Pulling ahead with Object Pooling

Blog Java 10 Jan 2024

Read time:
10 minutes

Pearse McIlhone


In this blog I will delve into the design pattern known as Object Pooling, exploring its impact from a low latency standpoint. I will focus on two versions of Java: Java 8, and Java 21. I will examine pure object creation versus the reuse of objects through pooling. My aims were to gather results by testing two different scenarios, with the goal of discovering if and when to implement object pooling.


The first scenario will center around the use of empty objects, while the second aims to simulate the “real world“ use case by populating the objects in question with real data. This subject matter extends from a testbed project related to the development of a Java based feedhandler, and the subsequent “real data” mentioned will come from a binary file, representing one days worth of market data from New York Stock Exchange (NYSE).

Terminology and Need to Know

Object Pooling

A design pattern used in software development to enhance performance and resource management. The basic idea is to create a pool of reusable objects rather than creating and destroying them on demand.

Message/Message Objects

An object that represents a transaction on the NYSE, with add order, modify order, and delete order being some examples. The object contains data related to each transaction, such as symbol name, order id, and price.

My Collected Data

The data that will be presented below will showcase values representing the time taken in milliseconds to process one million Message objects. Alternatively, these values also denote the average time taken in nanoseconds to process one Message Object, per one million processed Message Objects. It’s worth noting that in these measurements, lower values indicate better performance efficiency.


The values that I will be displaying to show my results will be presented using percentiles. Each percentile that I have calculated indicates the latency times for a portion of the applications run time. As an example, if the calculated 90th percentile shows a latency of one hundred milliseconds, then from that we would know that 90% of the latency measurements gathered took up to one hundred milliseconds each.

The Test Method

When testing, I made sure that code I wrote would match in both test cases (creating a new object, and borrowing an existing object). I would take a timestamp in nanoseconds, and after every million messages, I would take another. I used these timestamps to calculate values, and then gathered percentiles of the aggregate data collected.

The Costs of Objects

I will be covering two types of objects when it comes to costs, Cheap Objects, and Expensive Objects. Cheap Objects are relatively inexpensive to create or initialize, while Expensive Objects come with a higher cost to create or initialize. These costs are in relation to the objects impact on time taken to initialize, and system resources used.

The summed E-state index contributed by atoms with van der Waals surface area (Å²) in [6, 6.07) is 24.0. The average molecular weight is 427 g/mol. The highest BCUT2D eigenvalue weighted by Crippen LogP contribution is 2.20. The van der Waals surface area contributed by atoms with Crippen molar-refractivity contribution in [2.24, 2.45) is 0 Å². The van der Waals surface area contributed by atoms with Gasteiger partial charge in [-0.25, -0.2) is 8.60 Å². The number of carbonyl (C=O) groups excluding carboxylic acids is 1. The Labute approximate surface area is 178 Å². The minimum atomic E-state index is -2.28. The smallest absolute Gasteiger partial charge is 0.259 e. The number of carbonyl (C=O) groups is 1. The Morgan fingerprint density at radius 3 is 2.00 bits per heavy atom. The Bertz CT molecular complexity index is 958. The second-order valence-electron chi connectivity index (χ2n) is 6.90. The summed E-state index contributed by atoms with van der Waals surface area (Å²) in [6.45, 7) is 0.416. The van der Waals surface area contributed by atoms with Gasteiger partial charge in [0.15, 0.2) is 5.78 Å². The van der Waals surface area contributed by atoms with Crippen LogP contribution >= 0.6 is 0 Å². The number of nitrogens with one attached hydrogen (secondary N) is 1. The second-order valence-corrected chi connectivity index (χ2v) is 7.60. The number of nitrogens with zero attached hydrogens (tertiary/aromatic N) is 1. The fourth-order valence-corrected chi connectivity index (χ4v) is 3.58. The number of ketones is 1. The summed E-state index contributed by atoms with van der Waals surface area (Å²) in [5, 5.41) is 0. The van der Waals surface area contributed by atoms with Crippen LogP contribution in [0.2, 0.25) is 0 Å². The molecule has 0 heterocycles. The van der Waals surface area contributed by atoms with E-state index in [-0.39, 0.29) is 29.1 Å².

Theory vs. Reality

Empty Object: A term to denote an object that has been created, but does not have data within its internal fields. Use of empty objects will provide a theoretical minimum latency time.

Real Data: A term used to denote that an object has been created, and real data has been populated into the object’s internal fields. Use of objects populated with real data will better represent actual latency times expected to be seen when running against production data.

Object Pooling UML Diagram

Here I have an UML class diagram that represents the Object Pool class that I will be looking to implement as part of this blog post. We can see this pool uses generics, allowing for it to be used with any type of object. For those that would like to try their hand at implementing this without help, skip the next code block, for everyone else please see the provided code block below for my implementation of the very same UML class diagram:
import java.util.ArrayDeque;

public class BasicPool {

    private final int poolSize;

    private final ArrayDeque pool;

    private final Class builder;

    public BasicPool(Class type, int poolSize) {
        this.builder = type;
        this.poolSize = poolSize;
        this.pool = new ArrayDeque(poolSize);

    public final void initializePool() throws Exception {
        if (!pool.isEmpty()) {
            throw new InstantiationException("Pool already populated: " + pool.size());

    private void populatePool(int count) throws Exception {
        try {
            for (int added = 0; added < count; added++) {
                if (!pool.add(createObject())) {
        } catch (Exception e) {